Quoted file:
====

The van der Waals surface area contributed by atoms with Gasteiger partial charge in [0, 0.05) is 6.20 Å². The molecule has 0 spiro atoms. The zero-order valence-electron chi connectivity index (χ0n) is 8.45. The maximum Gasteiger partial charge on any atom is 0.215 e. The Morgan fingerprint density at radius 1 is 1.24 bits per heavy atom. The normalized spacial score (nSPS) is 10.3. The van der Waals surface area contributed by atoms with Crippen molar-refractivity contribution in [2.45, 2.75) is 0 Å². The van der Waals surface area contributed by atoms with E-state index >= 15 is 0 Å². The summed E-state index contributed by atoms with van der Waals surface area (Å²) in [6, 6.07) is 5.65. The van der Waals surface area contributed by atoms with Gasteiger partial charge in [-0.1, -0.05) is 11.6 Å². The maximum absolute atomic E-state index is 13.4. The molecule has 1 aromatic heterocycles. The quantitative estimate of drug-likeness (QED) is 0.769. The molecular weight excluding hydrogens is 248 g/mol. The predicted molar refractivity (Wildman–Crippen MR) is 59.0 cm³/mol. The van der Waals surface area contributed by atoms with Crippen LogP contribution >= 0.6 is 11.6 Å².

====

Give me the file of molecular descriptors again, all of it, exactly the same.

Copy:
The van der Waals surface area contributed by atoms with Gasteiger partial charge in [0, 0.05) is 6.20 Å². The molecule has 0 spiro atoms. The zero-order valence-electron chi connectivity index (χ0n) is 8.45. The maximum Gasteiger partial charge on any atom is 0.215 e. The Morgan fingerprint density at radius 1 is 1.24 bits per heavy atom. The normalized spacial score (nSPS) is 10.3. The van der Waals surface area contributed by atoms with Crippen molar-refractivity contribution in [2.45, 2.75) is 0 Å². The van der Waals surface area contributed by atoms with E-state index >= 15 is 0 Å². The summed E-state index contributed by atoms with van der Waals surface area (Å²) in [6, 6.07) is 5.65. The van der Waals surface area contributed by atoms with Gasteiger partial charge in [-0.1, -0.05) is 11.6 Å². The maximum absolute atomic E-state index is 13.4. The molecule has 1 aromatic heterocycles. The quantitative estimate of drug-likeness (QED) is 0.769. The molecular weight excluding hydrogens is 248 g/mol. The predicted molar refractivity (Wildman–Crippen MR) is 59.0 cm³/mol. The van der Waals surface area contributed by atoms with Crippen LogP contribution >= 0.6 is 11.6 Å².